Lion Dies at Smithsonian’s National Zoo and Conservation Biology Institute

Staff at the Smithsonian’s National Zoo and Conservation Biology Institute are grieving the loss of Nababiep, a female African lion affectionately called Naba, who was humanely euthanized Sept. 26. She was 18 years old. The median life expectancy for African lions in human care is 17 years.

In March, Great Cats keepers noticed that Naba was chewing in an exaggerated manner and not consuming all of her diet. Naba was trained to voluntarily participate in awake health exams and blood draws. When keepers gave Naba the cue to open her mouth, they observed some dental issues, and blood tests showed chronic renal disease, both of which can be common in older lions. Zoo veterinarians prescribed pain medications to ease Naba’s discomfort, and keepers presented her diet in a variety of ways to encourage her to eat. Zoo veterinarians and an outside veterinary dental specialist treated Naba’s dental disease over the next few months, but despite intermittent improvements in her behavior and appetite, she continued to decline.  

During a complete veterinary exam last Friday to identify the cause of her ongoing decline, a new dental concern was addressed, and Naba’s team of keepers and veterinarians were cautiously optimistic she could recover. However, she did not eat well, was not defecating throughout the weekend and her discomfort was noticeable to the team. Concluding that further attempts to investigate Naba’s illness would be invasive and difficult on her, the team made the hard decision to euthanize Naba. Initial necropsy findings showed a large mass in her small intestine and a cystic lesion in her brain. A final pathology report will provide more information in the coming weeks.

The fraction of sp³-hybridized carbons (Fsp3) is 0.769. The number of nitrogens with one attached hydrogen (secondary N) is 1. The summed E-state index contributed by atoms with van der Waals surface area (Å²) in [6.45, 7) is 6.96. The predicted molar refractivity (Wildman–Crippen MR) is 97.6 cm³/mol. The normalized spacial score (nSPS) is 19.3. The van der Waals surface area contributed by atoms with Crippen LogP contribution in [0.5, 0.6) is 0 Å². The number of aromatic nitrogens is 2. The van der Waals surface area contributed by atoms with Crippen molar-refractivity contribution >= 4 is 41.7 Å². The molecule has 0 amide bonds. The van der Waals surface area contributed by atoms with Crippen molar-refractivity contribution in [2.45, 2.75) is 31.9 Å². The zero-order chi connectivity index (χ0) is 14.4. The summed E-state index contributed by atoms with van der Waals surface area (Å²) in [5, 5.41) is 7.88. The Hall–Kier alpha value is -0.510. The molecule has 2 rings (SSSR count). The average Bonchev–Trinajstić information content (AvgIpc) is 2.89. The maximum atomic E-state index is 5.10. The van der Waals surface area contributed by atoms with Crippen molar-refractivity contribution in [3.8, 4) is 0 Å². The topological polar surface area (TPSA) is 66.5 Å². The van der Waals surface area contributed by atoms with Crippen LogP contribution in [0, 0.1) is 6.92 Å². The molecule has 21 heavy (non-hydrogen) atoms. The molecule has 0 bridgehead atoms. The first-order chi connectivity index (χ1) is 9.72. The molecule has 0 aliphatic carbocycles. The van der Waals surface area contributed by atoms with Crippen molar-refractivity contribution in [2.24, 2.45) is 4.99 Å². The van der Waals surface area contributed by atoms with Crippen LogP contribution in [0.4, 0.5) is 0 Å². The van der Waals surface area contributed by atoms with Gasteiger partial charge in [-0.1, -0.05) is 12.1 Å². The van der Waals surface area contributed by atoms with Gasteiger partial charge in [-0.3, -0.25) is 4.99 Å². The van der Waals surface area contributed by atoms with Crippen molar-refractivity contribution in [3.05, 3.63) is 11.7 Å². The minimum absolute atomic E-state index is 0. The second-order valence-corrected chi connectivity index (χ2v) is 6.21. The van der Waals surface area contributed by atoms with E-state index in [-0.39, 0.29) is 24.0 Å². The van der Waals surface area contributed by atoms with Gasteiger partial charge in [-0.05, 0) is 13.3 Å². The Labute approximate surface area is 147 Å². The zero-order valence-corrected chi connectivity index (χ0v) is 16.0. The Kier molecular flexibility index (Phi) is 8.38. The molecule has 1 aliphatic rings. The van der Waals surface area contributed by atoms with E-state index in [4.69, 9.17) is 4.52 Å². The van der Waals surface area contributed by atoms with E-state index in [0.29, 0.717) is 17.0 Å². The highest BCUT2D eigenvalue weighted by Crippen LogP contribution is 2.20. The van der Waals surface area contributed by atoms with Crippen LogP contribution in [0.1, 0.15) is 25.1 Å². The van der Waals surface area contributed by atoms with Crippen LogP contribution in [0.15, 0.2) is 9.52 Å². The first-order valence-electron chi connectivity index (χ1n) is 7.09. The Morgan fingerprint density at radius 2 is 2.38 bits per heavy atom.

Born at a private reserve in South Africa in 2004, Naba arrived at the Zoo in October 2006 following a breeding recommendation from the Association of Zoos and Aquariums’ Species Survival Plan (SSP). Sister Shera and a male, Luke, accompanied her. The SSP scientists determine which animals to breed by considering their genetic makeup, nutritional and social needs, temperament and overall health.

Along with Shera, Naba was one of the most genetically valuable lions in the North American population because her genes were not represented in U.S. zoos at that time. Together with her mate, Luke, she gave birth to two litters. Her five cubs—born in 2010 and 2014—were transferred to North American zoos for breeding, research and to act as ambassadors for their species. Zoo visitors can see Luke, or Shera and her female offspring Amahle, or Shera’s male offspring Shaka and Jumbe on exhibit or on the Zoo’s Lion Cam. 

During the past decade, lion populations have declined by about 30%. Currently, an estimated 20,000 lions remain in the wild. The International Union for Conservation of Nature now classifies African lions as vulnerable.

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